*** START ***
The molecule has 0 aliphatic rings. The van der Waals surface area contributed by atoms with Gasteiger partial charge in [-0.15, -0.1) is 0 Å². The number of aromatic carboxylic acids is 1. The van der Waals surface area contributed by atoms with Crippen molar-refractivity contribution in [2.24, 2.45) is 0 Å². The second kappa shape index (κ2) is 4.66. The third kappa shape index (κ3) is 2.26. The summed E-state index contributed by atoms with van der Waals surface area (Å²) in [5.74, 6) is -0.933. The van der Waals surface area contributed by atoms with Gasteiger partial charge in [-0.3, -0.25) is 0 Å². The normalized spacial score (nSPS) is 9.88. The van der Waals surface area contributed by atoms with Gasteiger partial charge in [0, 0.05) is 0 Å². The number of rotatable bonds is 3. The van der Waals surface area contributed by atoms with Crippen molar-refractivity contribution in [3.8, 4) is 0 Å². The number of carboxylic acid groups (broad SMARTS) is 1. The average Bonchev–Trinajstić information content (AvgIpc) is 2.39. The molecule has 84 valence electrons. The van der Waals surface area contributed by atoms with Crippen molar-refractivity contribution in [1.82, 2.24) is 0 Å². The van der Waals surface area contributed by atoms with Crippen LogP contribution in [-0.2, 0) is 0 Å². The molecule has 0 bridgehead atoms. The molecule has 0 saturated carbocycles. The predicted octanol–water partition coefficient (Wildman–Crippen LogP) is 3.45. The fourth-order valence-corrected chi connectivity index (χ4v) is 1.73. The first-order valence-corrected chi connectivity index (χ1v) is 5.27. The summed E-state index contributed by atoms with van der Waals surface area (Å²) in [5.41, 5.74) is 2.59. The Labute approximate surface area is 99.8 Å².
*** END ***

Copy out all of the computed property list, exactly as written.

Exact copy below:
The molecule has 0 aliphatic rings. The van der Waals surface area contributed by atoms with Gasteiger partial charge in [-0.15, -0.1) is 0 Å². The number of aromatic carboxylic acids is 1. The van der Waals surface area contributed by atoms with Crippen molar-refractivity contribution in [2.24, 2.45) is 0 Å². The second kappa shape index (κ2) is 4.66. The third kappa shape index (κ3) is 2.26. The summed E-state index contributed by atoms with van der Waals surface area (Å²) in [5.74, 6) is -0.933. The van der Waals surface area contributed by atoms with Gasteiger partial charge in [-0.3, -0.25) is 0 Å². The normalized spacial score (nSPS) is 9.88. The van der Waals surface area contributed by atoms with Gasteiger partial charge in [0, 0.05) is 0 Å². The number of rotatable bonds is 3. The van der Waals surface area contributed by atoms with Crippen molar-refractivity contribution in [3.8, 4) is 0 Å². The number of carboxylic acid groups (broad SMARTS) is 1. The average Bonchev–Trinajstić information content (AvgIpc) is 2.39. The molecule has 84 valence electrons. The van der Waals surface area contributed by atoms with Crippen molar-refractivity contribution in [1.82, 2.24) is 0 Å². The van der Waals surface area contributed by atoms with Crippen LogP contribution in [-0.2, 0) is 0 Å². The molecule has 0 bridgehead atoms. The molecule has 0 saturated carbocycles. The predicted octanol–water partition coefficient (Wildman–Crippen LogP) is 3.45. The fourth-order valence-corrected chi connectivity index (χ4v) is 1.73. The first-order valence-corrected chi connectivity index (χ1v) is 5.27. The summed E-state index contributed by atoms with van der Waals surface area (Å²) in [5.41, 5.74) is 2.59. The Labute approximate surface area is 99.8 Å².